Showtime / 'Disgusted' / How'd your school do?

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Showtime. The U.S. House is set to take a historic first full vote on impeachment today—but, Vox explains, it’s not about whether to impeach President Trump.
The Tribune’s Clarence Page: House Speaker Nancy Pelosi’s team is poised to give Republicans the process they demanded—and now they’re stuck.
Back-to-back hearings today put federal judges in a position to decide how much evidence Democrats will be able to gather during impeachment. (Cartoon: Keith J. Taylor.)
Live updates through the day from NBC News (whose digital journalists are pushing to unionize).
Trump’s campaign is tossing cash at senators who sign a resolution condemning the impeachment inquiry.
Trib columnist Steve Chapman warns Trump would consider acquittal after impeachment “total vindication of all he has done—and a license to do even worse.”
The Wall Street Journal: In Chicago Monday, Trump asked wealthy donors for a show of hands on clemency for convicted Illinois ex-Gov. Rod Blagojevich.

Twitter: No more political ads. The company’s decision to go cold-turkey could have wider implications for, among others, public-interest nonprofits.
Among the objectors: The Trump campaign and Russian state media …
 … and journalism critic Jeff Jarvis, who warns: “If we cut off inexpensive and efficiently targeted political—and, as it turns out, issue—advertising, then we likely will be left with big-money campaigns still using mass media (that is, TV) just as we had hoped to leave that corrupt era behind.”
Amazon is flooding the Seattle City Council election campaign with $1 million to elect Amazon-friendly candidates.
ZDNet: The guy who sent the first internet message has a plan to save the internet from its worst excesses.

‘Disgusted.’ Gov. Pritzker condemns Illinois politicians “who take advantage of the public” and praises the federal corruption probes snaring them.
Ethics reforms are gaining steam in the state legislature—but one lawmaker implicated is getting a pass for now.
A Sun-Times editorial: “Real reform … comes by way of FBI raids, secret recordings, indictments, trials and convictions.”
One Illinois’ Ted Cox ridicules conservatives’ objections to Pritzker’s plan for a graduated income tax: “An amazing 29.8 percent of Chicago Cubs full-season-ticket holders will pay more, but just 3.7 percent of those who bought one single ticket to a White Sox game this year will.”

Strike end nears. Chicago teachers have a deal, but their walkout continues because of a dispute over compensation for days missed in the walkout.
The Beachwood Reporter’s Steve Rhodes: Local and national coverage of the strike has displayed “a lack of sophisticated understanding of the bigger political machinations” …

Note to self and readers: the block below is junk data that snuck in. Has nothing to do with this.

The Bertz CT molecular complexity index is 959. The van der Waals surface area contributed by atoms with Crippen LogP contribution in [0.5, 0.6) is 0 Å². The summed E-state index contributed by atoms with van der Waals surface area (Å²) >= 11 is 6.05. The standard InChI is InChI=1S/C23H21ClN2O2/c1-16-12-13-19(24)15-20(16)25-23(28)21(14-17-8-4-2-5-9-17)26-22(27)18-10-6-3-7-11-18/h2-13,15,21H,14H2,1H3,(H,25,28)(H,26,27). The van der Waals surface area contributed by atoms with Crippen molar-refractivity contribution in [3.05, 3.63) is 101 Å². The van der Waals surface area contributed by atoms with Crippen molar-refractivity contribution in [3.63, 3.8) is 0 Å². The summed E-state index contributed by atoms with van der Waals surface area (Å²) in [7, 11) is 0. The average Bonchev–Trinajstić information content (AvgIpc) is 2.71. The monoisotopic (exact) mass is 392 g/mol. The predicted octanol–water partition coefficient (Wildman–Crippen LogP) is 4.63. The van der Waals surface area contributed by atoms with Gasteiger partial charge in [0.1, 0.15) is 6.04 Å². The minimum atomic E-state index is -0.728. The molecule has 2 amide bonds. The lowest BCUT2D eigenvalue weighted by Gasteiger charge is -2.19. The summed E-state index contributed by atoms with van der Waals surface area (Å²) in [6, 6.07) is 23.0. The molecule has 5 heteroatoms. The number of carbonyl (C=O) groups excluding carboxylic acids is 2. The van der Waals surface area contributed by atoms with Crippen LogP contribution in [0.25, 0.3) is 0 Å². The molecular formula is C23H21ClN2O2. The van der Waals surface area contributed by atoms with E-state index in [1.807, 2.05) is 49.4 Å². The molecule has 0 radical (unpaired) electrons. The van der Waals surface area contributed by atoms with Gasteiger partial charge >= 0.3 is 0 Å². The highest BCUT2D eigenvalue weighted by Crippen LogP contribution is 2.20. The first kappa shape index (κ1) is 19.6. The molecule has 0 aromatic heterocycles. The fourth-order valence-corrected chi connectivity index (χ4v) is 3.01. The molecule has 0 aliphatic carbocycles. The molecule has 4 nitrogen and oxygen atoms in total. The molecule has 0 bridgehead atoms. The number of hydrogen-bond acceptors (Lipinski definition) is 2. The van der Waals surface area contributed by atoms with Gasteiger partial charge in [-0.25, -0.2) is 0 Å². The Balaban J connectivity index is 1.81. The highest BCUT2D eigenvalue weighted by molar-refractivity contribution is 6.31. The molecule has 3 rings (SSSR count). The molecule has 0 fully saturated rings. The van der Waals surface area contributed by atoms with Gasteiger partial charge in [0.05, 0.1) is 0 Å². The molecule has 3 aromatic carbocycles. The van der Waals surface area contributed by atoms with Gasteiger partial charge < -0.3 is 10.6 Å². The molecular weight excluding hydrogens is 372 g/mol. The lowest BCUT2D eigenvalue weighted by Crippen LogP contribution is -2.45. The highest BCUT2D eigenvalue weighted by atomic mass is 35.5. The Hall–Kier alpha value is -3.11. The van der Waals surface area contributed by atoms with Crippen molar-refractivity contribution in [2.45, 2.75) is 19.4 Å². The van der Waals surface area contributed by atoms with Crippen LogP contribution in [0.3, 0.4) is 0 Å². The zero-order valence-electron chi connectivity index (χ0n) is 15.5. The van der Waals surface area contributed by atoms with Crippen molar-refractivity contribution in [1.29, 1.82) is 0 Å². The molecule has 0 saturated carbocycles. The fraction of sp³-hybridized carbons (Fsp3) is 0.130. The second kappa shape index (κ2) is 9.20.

… including, for instance, the “heinous—and racist” property tax system perpetrated by deposed Cook County Assessor Joe Berrios, “who was defended to the end by his personal friend, Toni Preckwinkle, whom the union endorsed and vigorously supported in the last mayoral campaign.”
The next front: Restoration of an elected Chicago school board.

How’d your school do? Search the Illinois 2019 school report card database to see how your school rates: Exemplary, Commendable, Underperforming and Lowest Performing.
Four Chicago schools with majority low-income student populations rank among the state’s best.
An educational journal projects the University of Chicago will be the first four-year institution to reach a $100,000 sticker price for annual tuition.

Shelf life. Mayor Lightfoot’s decision to eliminate overdue fines has brought hundreds of books—a 240% increase in returns—back to the city’s libraries.
And library Sunday hours are on the way back.

‘If your son gets mad because you ate one of his 437 mini Kit Kats, ask him if he would like to start paying rent. Problem solved.’ The Trib’s Rex Huppke offers tips for a perfect Halloween.
Mother Nature to Chicago: Trick, no treat.
A Chicago-oriented episode in the new season of Netflix’s Bojack Horseman acknowledges the city’s tendency to get snow in October.

Deadspin spinout. A mass editorial exodus in protest of a corporate mandate to stick to sports has left the website high and dry.
The Daily Beast: A big advertiser pulled a million-dollar ad campaign from Deadspin’s parent company after editorial staffers raised hell.
The New Republic: “With the media industry in decline, we can only expect more of the same from the chuckleheads in the corporate class.”
The New York Times sounds the alarm about impostor local news sites backed by foreign governments promoting ideological agendas.

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